Design and access
Design and access statements
From 10th August 2006, it will be a requirement for a Design and Access Statement to accompany all planning applications, whether outline or detailed, and all listed building applications with a design and access statement.
These changes have resulted from s.42 of the Planning and Compulsory Purchase Act 2004. A more detailed explanation of the changes is set out in Section 3 of Circular 01/2006 issued by the Department for Communities and Local Government. Useful advice is available within the document "Design and access statements: How to write, read and use them" published by the Commission for Architecture and the Built Environment (CABE).
The changes require that applications for outline or full planning permission (including applications for Listed Building Consent) be accompanied by a Design and Access Statement. There are exceptions to this. Statements will not be required for applications for:
- change of use applications (unless they involve operational development)
- applications for engineering or mining operations
- applications for extensions or additions to an existing dwelling house or for development within its curtilage for purposes incidental to the enjoyment of the dwelling house (unless the dwelling house lies within a conservation area), and
- advertisement applications
The Council is prohibited from entertaining applications unless a design and access statement is supplied when required. This means that if an application that requires such a statement is submitted without one it will not be considered valid or registered. Four copies will be required with each application.
Purpose of Design and Access Statement
The purpose of the design and access statement is not only to explain and justify the proposals within the application but also to set out the principles and concepts to be used when the proposals are developed in the future. An underlying objective should be to help all those assessing the application, including third party consultees such as local residents and businesses, to understand the design and access rationale that underpins the proposals. They will provide an opportunity for developers and designers to demonstrate their commitment to achieving good design and ensuring accessibility.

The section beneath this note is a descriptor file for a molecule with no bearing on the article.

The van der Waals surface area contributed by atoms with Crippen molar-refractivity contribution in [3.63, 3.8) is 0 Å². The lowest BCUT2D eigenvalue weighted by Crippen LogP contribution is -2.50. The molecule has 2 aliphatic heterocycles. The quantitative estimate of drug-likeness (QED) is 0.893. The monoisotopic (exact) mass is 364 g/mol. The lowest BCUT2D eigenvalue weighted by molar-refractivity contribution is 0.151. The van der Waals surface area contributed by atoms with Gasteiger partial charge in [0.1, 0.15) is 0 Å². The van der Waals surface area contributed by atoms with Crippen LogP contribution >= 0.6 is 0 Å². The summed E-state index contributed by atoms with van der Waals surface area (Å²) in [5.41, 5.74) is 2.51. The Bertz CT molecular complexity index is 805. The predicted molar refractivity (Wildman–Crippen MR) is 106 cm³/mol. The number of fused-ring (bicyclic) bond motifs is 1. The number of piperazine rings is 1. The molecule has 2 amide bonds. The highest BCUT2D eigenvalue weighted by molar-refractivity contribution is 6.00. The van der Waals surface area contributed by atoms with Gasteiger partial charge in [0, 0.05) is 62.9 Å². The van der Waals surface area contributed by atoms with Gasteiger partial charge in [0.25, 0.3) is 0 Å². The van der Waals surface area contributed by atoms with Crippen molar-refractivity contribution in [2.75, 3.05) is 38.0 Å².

Components of Design and Access Statement
The design and access statement should be a short report although its length will be dictated by the scale or complexity of proposals within the planning application. The statement will not be a substitute for drawings or other material required to accompany the submitted planning application.
The design and access statement should explain the design principles and concepts that have been applied to particular aspects of the proposals - these are the amount, layout, scale, landscaping and appearance of the development.
The design and access statement must demonstrate the steps taken to appraise the context of the proposed development, following the design process of assessment of context, involvement of both community members and professionals, evaluation of information collected and finally the design of the scheme.
The design and access statement should explain how access arrangements will ensure that all users have equal and convenient access to buildings and spaces and the public transport network. This should include how the development meets the access needs of disabled people and will deal with access for emergency services.
Listed Building Consent
Design and access statements accompanying listed building consent applications should be formulated as above but additionally cover;
- the historic and special architectural importance of the building
- the particular physical features of the building that justify its designation as a listed building and the building's setting
The design and access statement would be a useful tool in pre-application discussions with the Council. It may be amended as the development proposals are amended as a result of negotiations.
Guidance on Changes to the Development Control System